I don’t remember much after I had my first baby. I have snippets of moments here and there that constitute my first few weeks. Mostly, the memories have slipped away from me as the months go by; it all feels distant as faded memories often feel.
I remember it being a blur and feeling very much like the morning after a crazy night of drinking; disoriented and a little lost. Though you are spared from a terrible hangover and your underpants are not hanging from a ceiling fan, you are running on adrenaline and coffee and are currently on your fourth pair of sweatpants; the others have become tragic victims of projectile vomit. I would tell myself: “Just a few more days and then I will get the hang of this.”
I remember getting through the first few weeks was something I simply just did. I didn’t start to realize how exhausting it was until the third month when I was warming up a bottle in the wee hours of the morning and wondering if I was the only person in my neighborhood that was awake at this hour. I finally discovered what the cat does at 4:00 a.m. and wished she’d be more considerate and take a feeding shift or fold some laundry. I would tell myself: “Just a few more weeks and then I’ll be able to sleep through the night.”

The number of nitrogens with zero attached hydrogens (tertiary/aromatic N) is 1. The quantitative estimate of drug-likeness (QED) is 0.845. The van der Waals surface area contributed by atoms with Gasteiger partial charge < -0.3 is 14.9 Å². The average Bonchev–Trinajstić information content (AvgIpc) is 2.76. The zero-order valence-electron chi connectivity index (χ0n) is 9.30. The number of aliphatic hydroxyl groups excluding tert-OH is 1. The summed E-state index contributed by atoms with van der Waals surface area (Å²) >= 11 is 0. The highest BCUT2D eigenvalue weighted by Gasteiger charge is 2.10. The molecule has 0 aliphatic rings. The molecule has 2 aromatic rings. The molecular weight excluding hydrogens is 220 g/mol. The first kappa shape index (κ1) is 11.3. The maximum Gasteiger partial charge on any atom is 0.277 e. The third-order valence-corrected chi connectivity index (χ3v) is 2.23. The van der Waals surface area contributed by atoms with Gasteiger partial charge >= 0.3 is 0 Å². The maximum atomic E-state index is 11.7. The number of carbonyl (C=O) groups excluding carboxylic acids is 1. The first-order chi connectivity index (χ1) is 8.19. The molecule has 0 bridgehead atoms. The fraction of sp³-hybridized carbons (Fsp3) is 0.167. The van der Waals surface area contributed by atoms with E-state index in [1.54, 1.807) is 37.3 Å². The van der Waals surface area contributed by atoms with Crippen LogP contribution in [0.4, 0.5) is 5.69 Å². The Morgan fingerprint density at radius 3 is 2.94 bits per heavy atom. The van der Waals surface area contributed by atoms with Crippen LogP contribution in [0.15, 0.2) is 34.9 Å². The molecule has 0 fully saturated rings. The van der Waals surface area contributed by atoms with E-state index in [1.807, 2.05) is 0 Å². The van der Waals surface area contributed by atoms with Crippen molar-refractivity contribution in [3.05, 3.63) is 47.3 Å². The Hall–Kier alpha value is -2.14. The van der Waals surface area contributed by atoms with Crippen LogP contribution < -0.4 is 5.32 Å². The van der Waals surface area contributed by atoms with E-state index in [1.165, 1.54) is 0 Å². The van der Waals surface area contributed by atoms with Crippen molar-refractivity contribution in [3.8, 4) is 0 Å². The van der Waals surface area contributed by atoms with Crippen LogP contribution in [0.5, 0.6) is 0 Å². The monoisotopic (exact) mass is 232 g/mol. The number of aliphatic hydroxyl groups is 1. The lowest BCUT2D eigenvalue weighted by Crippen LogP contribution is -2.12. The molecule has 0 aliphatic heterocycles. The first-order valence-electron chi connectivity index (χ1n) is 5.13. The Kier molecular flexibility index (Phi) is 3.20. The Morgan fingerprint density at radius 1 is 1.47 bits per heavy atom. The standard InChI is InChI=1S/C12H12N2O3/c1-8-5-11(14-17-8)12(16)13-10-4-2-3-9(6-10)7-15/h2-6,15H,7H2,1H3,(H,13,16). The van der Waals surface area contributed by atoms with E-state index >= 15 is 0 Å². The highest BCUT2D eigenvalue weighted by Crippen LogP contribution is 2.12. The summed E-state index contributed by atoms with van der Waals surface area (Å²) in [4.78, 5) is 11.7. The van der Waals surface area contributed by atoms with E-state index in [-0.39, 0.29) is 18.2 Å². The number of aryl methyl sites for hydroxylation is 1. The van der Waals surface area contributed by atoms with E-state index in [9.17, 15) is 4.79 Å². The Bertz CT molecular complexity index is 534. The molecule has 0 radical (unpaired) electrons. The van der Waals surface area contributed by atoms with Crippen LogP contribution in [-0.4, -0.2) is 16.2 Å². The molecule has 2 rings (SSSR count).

I remember how quickly the fear and insecurity of being a mom faded as I realized that my baby didn’t know any more about being in this world than I did about raising her or caring for her. Which is probably a good thing. Nothing could be worse for your confidence then your four-week-old baby looking at you and saying, “Look, I’m just going to level with you here. You kind of suck at this.” We were in this thing together with about the same level of experience. I would tell myself: “Just a few more months and then I’ll wonder how I ever thought I wasn’t capable of doing this.”
I remember the middle of the night feedings. While the world was still and slept, it was just my baby and I. I would hold her tightly up against me for up to an hour after she was fed. Sure, I could have easily used that extra hour to sleep, but instead, I would rock her. I would smell her hair and nuzzle my cheek against hers feeling her warm, soft skin that smelled of baby shampoo and the remnants of milk lingering on her breath. I would listen to her softly breathing while I studied every single feature of her peaceful little face. I would tell myself: “Just a few more minutes and then I’ll go to bed.”